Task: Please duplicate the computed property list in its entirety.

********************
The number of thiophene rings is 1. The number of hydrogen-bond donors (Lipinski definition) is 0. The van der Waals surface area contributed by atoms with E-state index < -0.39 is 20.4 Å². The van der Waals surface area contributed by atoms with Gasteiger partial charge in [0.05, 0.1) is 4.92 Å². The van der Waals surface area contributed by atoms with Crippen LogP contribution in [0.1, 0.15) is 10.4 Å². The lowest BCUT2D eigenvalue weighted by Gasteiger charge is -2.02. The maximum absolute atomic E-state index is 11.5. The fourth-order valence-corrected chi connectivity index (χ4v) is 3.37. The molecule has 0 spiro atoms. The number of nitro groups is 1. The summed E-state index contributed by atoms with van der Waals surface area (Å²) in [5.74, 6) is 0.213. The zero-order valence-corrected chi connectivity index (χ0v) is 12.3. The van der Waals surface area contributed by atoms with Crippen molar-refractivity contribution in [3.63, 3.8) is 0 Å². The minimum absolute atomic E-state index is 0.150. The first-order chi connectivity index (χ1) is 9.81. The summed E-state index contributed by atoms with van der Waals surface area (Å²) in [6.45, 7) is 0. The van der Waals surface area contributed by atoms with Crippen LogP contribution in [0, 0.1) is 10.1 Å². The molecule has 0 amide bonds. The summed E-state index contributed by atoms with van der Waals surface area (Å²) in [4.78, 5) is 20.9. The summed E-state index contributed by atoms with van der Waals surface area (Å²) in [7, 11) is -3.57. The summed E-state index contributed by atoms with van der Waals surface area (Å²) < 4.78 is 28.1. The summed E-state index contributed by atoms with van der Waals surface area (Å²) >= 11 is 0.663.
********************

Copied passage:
The number of thiophene rings is 1. The number of hydrogen-bond donors (Lipinski definition) is 0. The van der Waals surface area contributed by atoms with E-state index < -0.39 is 20.4 Å². The van der Waals surface area contributed by atoms with Gasteiger partial charge in [0.05, 0.1) is 4.92 Å². The van der Waals surface area contributed by atoms with Crippen LogP contribution in [0.1, 0.15) is 10.4 Å². The lowest BCUT2D eigenvalue weighted by Gasteiger charge is -2.02. The maximum absolute atomic E-state index is 11.5. The fourth-order valence-corrected chi connectivity index (χ4v) is 3.37. The molecule has 0 spiro atoms. The number of nitro groups is 1. The summed E-state index contributed by atoms with van der Waals surface area (Å²) in [5.74, 6) is 0.213. The zero-order valence-corrected chi connectivity index (χ0v) is 12.3. The van der Waals surface area contributed by atoms with Crippen molar-refractivity contribution in [3.63, 3.8) is 0 Å². The minimum absolute atomic E-state index is 0.150. The first-order chi connectivity index (χ1) is 9.81. The summed E-state index contributed by atoms with van der Waals surface area (Å²) in [6.45, 7) is 0. The van der Waals surface area contributed by atoms with Crippen LogP contribution in [0, 0.1) is 10.1 Å². The molecule has 0 amide bonds. The summed E-state index contributed by atoms with van der Waals surface area (Å²) in [4.78, 5) is 20.9. The summed E-state index contributed by atoms with van der Waals surface area (Å²) in [7, 11) is -3.57. The summed E-state index contributed by atoms with van der Waals surface area (Å²) < 4.78 is 28.1. The summed E-state index contributed by atoms with van der Waals surface area (Å²) >= 11 is 0.663.